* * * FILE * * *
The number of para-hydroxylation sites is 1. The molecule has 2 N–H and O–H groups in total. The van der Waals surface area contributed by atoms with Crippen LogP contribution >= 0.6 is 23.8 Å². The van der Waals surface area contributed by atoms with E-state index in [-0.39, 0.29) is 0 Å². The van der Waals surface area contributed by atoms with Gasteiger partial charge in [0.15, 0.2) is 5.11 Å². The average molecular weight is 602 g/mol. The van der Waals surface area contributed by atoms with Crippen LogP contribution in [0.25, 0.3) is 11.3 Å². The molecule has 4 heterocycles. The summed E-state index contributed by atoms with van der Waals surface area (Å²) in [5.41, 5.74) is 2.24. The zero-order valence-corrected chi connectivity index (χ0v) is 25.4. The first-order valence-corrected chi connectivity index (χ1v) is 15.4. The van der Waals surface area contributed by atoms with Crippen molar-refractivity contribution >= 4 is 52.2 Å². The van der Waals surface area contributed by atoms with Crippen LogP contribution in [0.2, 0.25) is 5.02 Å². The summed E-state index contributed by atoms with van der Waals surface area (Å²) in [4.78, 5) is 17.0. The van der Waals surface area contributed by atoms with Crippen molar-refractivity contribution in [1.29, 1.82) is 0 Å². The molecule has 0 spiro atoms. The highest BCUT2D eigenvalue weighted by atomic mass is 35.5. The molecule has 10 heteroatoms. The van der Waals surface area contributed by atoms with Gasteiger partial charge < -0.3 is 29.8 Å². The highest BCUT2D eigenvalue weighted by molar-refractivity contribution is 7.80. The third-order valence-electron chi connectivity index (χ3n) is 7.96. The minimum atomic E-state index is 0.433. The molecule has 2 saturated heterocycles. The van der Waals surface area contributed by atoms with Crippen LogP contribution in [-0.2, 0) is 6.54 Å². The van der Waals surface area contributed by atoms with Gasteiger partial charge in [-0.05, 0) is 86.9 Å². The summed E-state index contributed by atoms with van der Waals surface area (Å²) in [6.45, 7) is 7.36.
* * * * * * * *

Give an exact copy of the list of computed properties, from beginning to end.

The number of para-hydroxylation sites is 1. The molecule has 2 N–H and O–H groups in total. The van der Waals surface area contributed by atoms with Crippen LogP contribution >= 0.6 is 23.8 Å². The van der Waals surface area contributed by atoms with E-state index in [-0.39, 0.29) is 0 Å². The van der Waals surface area contributed by atoms with Gasteiger partial charge in [0.15, 0.2) is 5.11 Å². The average molecular weight is 602 g/mol. The van der Waals surface area contributed by atoms with Crippen LogP contribution in [0.25, 0.3) is 11.3 Å². The molecule has 4 heterocycles. The summed E-state index contributed by atoms with van der Waals surface area (Å²) in [5.41, 5.74) is 2.24. The zero-order valence-corrected chi connectivity index (χ0v) is 25.4. The first-order valence-corrected chi connectivity index (χ1v) is 15.4. The van der Waals surface area contributed by atoms with Crippen molar-refractivity contribution >= 4 is 52.2 Å². The van der Waals surface area contributed by atoms with Crippen LogP contribution in [0.2, 0.25) is 5.02 Å². The summed E-state index contributed by atoms with van der Waals surface area (Å²) in [4.78, 5) is 17.0. The van der Waals surface area contributed by atoms with Crippen molar-refractivity contribution in [1.29, 1.82) is 0 Å². The molecule has 0 spiro atoms. The highest BCUT2D eigenvalue weighted by atomic mass is 35.5. The molecule has 10 heteroatoms. The van der Waals surface area contributed by atoms with Gasteiger partial charge < -0.3 is 29.8 Å². The highest BCUT2D eigenvalue weighted by molar-refractivity contribution is 7.80. The third-order valence-electron chi connectivity index (χ3n) is 7.96. The minimum atomic E-state index is 0.433. The molecule has 2 saturated heterocycles. The van der Waals surface area contributed by atoms with Crippen LogP contribution in [-0.2, 0) is 6.54 Å². The van der Waals surface area contributed by atoms with Gasteiger partial charge in [-0.05, 0) is 86.9 Å². The summed E-state index contributed by atoms with van der Waals surface area (Å²) in [6.45, 7) is 7.36.